“Marnie!” Beth said sharply. “Stop that right now!”
“No. No, I want to play with you.”
“I’m busy. Where’s Daddy? Why don’t you go play with Daddy? Or with Lewis?”
“No! I want to play with you!”
“In a little while. I promise. Marnie, I have to finish this ok?”
“Please?” Marnie tightened her grip around her mother’s legs and peeped up. She’d used her sweetest little-girl voice, and really, Beth thought, she did look cute. So angelic that Beth felt love in a painful wave clutch at her heart and she loosened Marnie’s arms gently so she could kneel down and give her a hug.
“I’m sorry honey. I’ll play with you later. I promise I will. Maybe you can do some painting or something? Make me a picture? Maybe a dream garden; that would be nice - how the garden’s going to look when we’re finished, how about that?”
Marnie let go of her mother’s legs and jumped with excitement. “I’m going to do a swing! You said we could have a swing!”
“Of course I did,” Beth laughed. “And you will. What colour did we say? Pink?”
“Not pink. Purple!”
“Purple then,” Beth said, and she watched as Marnie ran up to the house. Her fine curls, normally mouse-brown, caught the sun as she ran and gleamed like copper.
Beth stretched and rubbed her tired back, looking across the wild tangle of the garden. She didn’t see the weeds, the rubble or the patches of waist-high grass, instead she saw how it could be. How the lawn, green and smooth, would fan out from the house, bisected maybe by a path of white stone. How the swing might stand, in front of an apple tree, while the bells of fuchsia flowers swung below. At the back of the garden, where the ground dipped, she saw where she could put up decking – a place to sit in the sun and have barbecues when friends came over. The garden was large, so maybe there was even space for a pond. Lewis would love that, especially if allowed to fill it with life – with tadpoles and newts and water-snails, dragonfly larvae and mayflies. They would need to be careful of Marnie, watch she didn’t fall in.
Her hands were hot and wet inside the thick gloves. She took these off now and laid them down with the small shovel and secateurs she’d been using to access and attack the white-string roots of the choking weeds. She waded through the grasses, which clung and wrapped themselves around her, picking her way, as both the tangles of stems and the uneven ground threatened to trip the unwary.
The back of the garden was a genuine wilderness, brambles sprouted in thorny ranks around the base of trees. One was an apricot, allowed to grow so tall that Beth suspected any fruit would be bland at best. A narrow path, like the path through a wood, wound its way down. Beth was glad she was wearing jeans, every step caused nettles and thorny twigs to brush against her. Branches barred the way, but these she was able to push to one side or duck underneath. She began to wish she’d brought along the secateurs, so she could cut as she went.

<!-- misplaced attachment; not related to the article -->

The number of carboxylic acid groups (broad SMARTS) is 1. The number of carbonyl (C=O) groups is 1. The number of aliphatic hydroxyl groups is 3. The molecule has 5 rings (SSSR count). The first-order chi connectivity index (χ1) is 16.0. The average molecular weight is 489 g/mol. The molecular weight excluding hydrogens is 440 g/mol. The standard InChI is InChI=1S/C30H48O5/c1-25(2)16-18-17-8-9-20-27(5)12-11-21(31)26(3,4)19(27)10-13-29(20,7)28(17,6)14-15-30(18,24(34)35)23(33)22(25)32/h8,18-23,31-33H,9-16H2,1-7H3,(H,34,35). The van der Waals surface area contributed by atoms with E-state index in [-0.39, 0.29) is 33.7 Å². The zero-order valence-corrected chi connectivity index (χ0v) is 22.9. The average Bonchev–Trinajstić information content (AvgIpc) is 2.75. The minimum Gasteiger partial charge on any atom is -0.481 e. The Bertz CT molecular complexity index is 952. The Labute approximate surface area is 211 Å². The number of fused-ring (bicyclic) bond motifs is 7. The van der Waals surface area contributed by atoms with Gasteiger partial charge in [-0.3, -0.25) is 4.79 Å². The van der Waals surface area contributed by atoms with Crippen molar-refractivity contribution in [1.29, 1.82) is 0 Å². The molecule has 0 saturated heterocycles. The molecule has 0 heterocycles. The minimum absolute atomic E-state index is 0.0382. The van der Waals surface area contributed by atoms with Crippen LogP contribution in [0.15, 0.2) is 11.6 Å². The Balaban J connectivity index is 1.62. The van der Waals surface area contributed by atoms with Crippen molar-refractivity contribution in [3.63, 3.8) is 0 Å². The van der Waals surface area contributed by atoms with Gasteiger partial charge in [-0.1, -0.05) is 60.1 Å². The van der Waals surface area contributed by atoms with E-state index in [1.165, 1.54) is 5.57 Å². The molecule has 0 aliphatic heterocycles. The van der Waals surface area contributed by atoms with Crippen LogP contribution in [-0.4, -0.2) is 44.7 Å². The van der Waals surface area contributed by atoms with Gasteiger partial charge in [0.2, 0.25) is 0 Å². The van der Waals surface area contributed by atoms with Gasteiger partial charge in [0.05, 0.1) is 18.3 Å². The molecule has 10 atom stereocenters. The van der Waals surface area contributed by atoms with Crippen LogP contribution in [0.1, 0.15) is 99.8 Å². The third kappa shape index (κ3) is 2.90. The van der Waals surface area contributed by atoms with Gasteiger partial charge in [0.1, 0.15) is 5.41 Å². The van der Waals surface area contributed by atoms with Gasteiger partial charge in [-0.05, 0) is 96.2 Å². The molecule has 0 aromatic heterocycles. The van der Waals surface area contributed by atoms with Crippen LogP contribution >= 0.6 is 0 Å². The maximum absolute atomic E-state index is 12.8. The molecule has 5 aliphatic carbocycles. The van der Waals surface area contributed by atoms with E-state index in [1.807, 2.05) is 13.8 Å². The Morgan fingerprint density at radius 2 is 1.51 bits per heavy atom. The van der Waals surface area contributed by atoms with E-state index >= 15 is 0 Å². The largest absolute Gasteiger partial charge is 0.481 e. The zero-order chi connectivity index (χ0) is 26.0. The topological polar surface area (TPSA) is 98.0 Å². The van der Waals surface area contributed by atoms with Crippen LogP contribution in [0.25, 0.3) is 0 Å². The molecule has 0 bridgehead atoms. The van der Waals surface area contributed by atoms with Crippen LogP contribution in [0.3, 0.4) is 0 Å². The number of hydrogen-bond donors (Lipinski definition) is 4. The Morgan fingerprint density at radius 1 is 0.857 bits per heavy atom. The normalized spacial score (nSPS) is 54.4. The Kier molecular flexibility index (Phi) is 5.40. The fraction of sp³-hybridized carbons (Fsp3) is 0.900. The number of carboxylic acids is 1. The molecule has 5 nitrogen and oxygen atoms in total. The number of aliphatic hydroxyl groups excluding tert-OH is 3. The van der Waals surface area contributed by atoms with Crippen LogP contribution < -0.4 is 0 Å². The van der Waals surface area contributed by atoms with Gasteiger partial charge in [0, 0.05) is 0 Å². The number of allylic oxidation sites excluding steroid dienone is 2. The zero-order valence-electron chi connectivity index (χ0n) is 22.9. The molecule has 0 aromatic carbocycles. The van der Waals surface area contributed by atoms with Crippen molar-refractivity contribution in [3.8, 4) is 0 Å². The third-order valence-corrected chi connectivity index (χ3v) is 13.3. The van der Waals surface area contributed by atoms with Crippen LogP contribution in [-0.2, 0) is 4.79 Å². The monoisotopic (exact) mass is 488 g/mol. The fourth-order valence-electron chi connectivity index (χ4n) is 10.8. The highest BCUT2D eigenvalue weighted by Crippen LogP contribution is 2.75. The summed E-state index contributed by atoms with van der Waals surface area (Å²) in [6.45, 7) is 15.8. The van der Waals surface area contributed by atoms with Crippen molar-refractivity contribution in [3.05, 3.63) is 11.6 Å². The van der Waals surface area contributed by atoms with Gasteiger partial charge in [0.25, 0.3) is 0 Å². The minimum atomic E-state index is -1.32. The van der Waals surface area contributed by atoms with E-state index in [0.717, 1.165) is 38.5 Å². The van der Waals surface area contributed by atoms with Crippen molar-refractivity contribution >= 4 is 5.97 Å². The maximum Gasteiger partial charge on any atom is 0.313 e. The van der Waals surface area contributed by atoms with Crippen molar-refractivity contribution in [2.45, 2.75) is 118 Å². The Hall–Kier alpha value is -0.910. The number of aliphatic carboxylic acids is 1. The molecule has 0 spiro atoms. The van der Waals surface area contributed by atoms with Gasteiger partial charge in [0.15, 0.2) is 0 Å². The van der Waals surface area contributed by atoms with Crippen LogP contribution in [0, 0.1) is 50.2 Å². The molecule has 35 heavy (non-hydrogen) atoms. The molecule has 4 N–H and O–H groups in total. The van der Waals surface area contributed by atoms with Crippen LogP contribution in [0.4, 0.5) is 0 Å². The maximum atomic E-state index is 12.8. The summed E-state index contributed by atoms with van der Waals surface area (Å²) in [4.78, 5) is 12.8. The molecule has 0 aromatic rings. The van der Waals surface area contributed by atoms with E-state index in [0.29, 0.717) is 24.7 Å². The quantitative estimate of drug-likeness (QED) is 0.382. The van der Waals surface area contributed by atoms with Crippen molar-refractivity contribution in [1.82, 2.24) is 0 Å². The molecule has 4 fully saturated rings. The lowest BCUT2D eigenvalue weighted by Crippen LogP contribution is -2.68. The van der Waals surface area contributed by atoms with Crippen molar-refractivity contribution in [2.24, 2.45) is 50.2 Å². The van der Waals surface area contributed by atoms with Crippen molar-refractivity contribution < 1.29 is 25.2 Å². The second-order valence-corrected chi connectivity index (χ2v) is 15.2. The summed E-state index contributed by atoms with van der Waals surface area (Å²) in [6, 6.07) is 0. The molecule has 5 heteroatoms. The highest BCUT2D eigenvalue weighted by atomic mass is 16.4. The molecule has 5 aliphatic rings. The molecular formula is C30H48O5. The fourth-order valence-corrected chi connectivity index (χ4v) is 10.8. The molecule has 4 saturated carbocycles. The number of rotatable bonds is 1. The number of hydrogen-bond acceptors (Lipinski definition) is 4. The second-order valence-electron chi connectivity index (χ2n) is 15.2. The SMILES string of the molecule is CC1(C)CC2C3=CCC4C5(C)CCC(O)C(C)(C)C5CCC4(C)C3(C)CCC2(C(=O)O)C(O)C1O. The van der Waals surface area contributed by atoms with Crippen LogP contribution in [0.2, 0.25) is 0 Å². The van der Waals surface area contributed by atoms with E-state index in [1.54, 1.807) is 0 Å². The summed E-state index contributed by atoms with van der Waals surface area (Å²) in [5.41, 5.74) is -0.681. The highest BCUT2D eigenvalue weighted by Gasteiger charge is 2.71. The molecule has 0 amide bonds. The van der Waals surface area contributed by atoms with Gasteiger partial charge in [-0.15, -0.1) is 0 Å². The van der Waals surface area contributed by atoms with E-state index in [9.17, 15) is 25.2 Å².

She’d only been back so far once, on the day they’d come to the house for a second viewing. Both she and Chris, the reluctant house-agent following, anxious for his smart suit, had pushed through right to the back wall of the property. She’s emerged then to see Chris standing in a clear spot, staring doubtfully at a vast pile of logs and stones, but when he caught her eye he’d suddenly grinned and winked.
She came out into the clear place now, blinking as the sun dazzled her eyes. There was the pile. They would need a skip - there was so much. Logs and branches lopped for burning had lain so long they were green with moss and so damp that the wood crumbled under her touch. Beneath the wood was another heap of rubble, pieces of stone and ancient brick, pitted and worn.
To one side of this the ground was raised up like small platform. Someone, eons ago, had placed here a kennel. A Snoopy kennel that looked like a small house, slatted wood and a sloping roof, carved supports under tiny eaves. The paint had long since worn away, but there was still a suggestion of redness on the flaking slats of the roof and speckles of brown on the walls under patches of mildew. New, it would have been large enough to make a play-house for Marnie. Beth wondered what kind of dog had used it, and how cruel it seemed that its owners had banished it to the very end of the garden. But then, perhaps it had barked, or was otherwise wakeful at night.
Something wasn’t quite right though. Something was different. When she’d first seen it, five months ago on that second viewing, she would have said it was empty. Surely it had been empty. She could remember bending down to briefly peep through the little door. Now there was something inside, a soft shape difficult to make out in the gloom, fabric of some kind, fluffy like a blanket. A corner of it lay in the square of light that shone through the door, yellow stuff hemmed in red cotton.
Beth grasped this corner and tugged. It was slow to come and she pulled harder, wrenching at the cloth. The soft, heavy thing inside rolled suddenly, coming open, spilling out a noxious smell that stung her eyes and made her choke. Flies rose up angrily and she was snatching away her hand, screaming and flinging curling, questing maggots from her skin. Screaming and staring in horror and disbelief at the tiny child’s foot, swollen and grey and dead, that dangled from the little door.